Parrots getting along

TL, DR; My bird hate each other…and suggestions?We just moved from a two bird family to a three bird family. My Fiance works at a pet store, and we took in a little baby budgie who only has one wing. We have had her for 3 days, and she’s already figured out that stepping up gets her millet spray…we are working on the general boring husbandry stuff right now.Part of the reason I thought a Parakeet would be fun is I thought to would be fun for Dart, our Jenday Conure, to have a friend. But Dart is probably three times bigger than Lyra (the budgie). I think some of that is due to Lyra being a baby, and some of it is due to the fact that the parakeets I had as a kid seeming bigger. The bottom line is this with all three birds. The smaller birds treat the bigger birds like big brothers. They follow them around, jump to their cages, they just want to be like the big boys. The bigger parrots try to kill the little ones. Literally. Dart attacks lyra given the chance, and Rosie, our African Grey attacks dart if given the chance. (of course their is supervision, but its pretty obvious to see intent before any blood gets shed).So, has anyone had a problem like this and been able to get past it? I was looking forward to letting Dart become flighted, but that’s not going to work if he is going to continue to be so aggressive. Bombs away!

Get you keet a keet friend then keep the species in seperate rooms.

No, and its extremely dangerous to continue trying to get them to interact, especially with your budgie’s disability and the varying sizes.I had three birds at one time, Jacko, a cockatiel and a linneolated parakeet. It was chaos and stressful for the birds and for me. I learned my lesson and am down to just one parrot and it’ll stay that way (save for if in the future she meets a parrot she likes and then I would like to get her a flockmate when money/time permit).The linneolated parakeet died of unknown causes and the cockatiel I ultimately placed in a rescue for his own health and safety. My grey bit and broke both his feet, escaped her cage when I was at school and tore out his toenail and ripped out his tailfeathers.The cockatiel screamed from the stress and terror constantly and I could never give him half the attention he wanted because he was afraid to be outside the cage and the grey would attack her cage trying to get him and pluck/scream. I don’t believe in having more than one bird unless those parrots interact as a flock. In a case like this I feel like its not fair to anyone involved due to the amount of time and love a single parrot needs and how toxic jealousy and anger are. With multiple birds who hate each other you always have to juggle out times knowing whoever is in the cage is mad because you’re interacting with ‘the enemy’. Someone always has to stay in the cage while someone else gets to go on car rides or eat breakfast with you. Someone is always second fiddle and I find that unfair. Its really not something you can fix, only manage and control. I don’t even think Michael has managed to get Kili and Truman to get along. The difference is Truman is a gentle guy and simply retreats from Kili—your grey and jenday would attack each other and the jenday would lose. In this scenario I would honestly do the following: rehome the budgie and either the conure or the grey. Its the easiest, healthiest and safest solution for everyone involved. IF you cannot or won’t do that, please get a flockmate (or a few) for the budgie and set them up in a room off limits to your bigger birds. He cannot and won’t be a pet. Then, carefully separate and supervise your two remaining birds, however I don’t feel this is optimal because there will be still danger and still be jealousy and stress.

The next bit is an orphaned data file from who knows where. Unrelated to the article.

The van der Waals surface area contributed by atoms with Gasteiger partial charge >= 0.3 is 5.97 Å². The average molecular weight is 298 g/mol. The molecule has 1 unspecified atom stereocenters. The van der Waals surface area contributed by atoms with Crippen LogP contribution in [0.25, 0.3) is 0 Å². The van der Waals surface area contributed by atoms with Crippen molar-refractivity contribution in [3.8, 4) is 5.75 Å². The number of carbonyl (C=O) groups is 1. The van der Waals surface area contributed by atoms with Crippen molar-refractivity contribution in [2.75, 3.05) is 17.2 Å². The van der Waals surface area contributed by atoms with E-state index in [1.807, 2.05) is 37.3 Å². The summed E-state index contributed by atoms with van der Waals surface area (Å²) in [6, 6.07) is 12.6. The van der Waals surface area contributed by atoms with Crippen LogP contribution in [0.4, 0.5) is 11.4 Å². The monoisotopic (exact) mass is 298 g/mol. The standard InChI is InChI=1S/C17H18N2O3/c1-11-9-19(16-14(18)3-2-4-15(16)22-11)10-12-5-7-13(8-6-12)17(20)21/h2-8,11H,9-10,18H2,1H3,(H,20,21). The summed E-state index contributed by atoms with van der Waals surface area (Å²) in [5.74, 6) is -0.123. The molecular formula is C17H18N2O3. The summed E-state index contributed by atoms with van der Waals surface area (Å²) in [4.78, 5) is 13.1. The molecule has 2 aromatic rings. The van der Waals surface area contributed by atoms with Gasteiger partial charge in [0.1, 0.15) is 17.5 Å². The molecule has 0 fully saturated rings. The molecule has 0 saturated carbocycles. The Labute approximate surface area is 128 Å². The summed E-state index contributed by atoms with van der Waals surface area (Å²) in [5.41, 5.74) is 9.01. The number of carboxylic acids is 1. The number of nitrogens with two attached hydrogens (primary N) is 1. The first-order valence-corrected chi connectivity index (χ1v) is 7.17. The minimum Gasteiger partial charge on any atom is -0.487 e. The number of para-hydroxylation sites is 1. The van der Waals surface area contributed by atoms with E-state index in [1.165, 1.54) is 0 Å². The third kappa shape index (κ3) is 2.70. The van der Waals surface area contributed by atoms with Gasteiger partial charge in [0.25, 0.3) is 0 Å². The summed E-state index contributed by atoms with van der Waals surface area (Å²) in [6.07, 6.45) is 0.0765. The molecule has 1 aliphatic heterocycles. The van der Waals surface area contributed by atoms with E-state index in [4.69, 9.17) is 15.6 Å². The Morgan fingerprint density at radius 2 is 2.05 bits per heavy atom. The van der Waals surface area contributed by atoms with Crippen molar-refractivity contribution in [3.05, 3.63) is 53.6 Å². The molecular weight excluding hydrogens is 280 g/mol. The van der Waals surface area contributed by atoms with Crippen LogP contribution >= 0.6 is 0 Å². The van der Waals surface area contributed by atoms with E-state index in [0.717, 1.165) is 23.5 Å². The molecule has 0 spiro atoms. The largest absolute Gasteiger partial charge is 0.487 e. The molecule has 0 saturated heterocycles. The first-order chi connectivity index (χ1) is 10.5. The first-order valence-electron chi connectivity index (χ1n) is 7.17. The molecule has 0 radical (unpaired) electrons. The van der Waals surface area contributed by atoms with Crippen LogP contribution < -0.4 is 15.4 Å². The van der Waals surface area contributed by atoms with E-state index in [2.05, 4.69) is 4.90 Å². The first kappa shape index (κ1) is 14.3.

Grey_Moon wrote:My grey bit and broke both his feet, escaped her cage when I was at school and tore out his toenail and ripped out his tailfeathers. O_o holy smokes, that’s unbelievable how much blood lust your parrot had for the poor little cockatiel… Glad you found a different home before he died!

It was a grey that was terrorizing and trying to kill Myrtle. Her life was hell for the first year. She would not come out of her cage and he kept trying to get through the bars.

My god :s poor birdies…Greys are the most popular biggish parrot here in Norway… I really didn’t think they were capable of such violence

I wouldn’t say it’s a grey problem really to be honest though. I think most birds have tendencies that direction unless having its mate in another bird so that the birds sort it themselves and you function as the third wheel. But even then you might be stuck between the beaks instead.

I only hung on to the little guy because he was a screamer with chronic medical issues and I knew that in terms of getting stuck on the rehome merry-go-round he was a prime target and likely to abandoned further. As soon as I found a rescue in my area who would take him (and sign a legal contract stating in the event of the adopter not being able or wanting to care for him that he’d be returned to the rescue) I placed him. I miss the little guy, tiels are sweeties, but I am thankful now he lives with a retired couple as an only bird (part of his adoption contract due to his health and background) and is muchly loved and spoiled—and safe! As Polarn said I don’t think its necessarily a grey thing----being an old-world single-species flock bird that is highly intelligent probably makes them more likely to be perpetrators but I wouldn’t say that its a grey thing or that be avoiding greys you avoid this sort of aggression.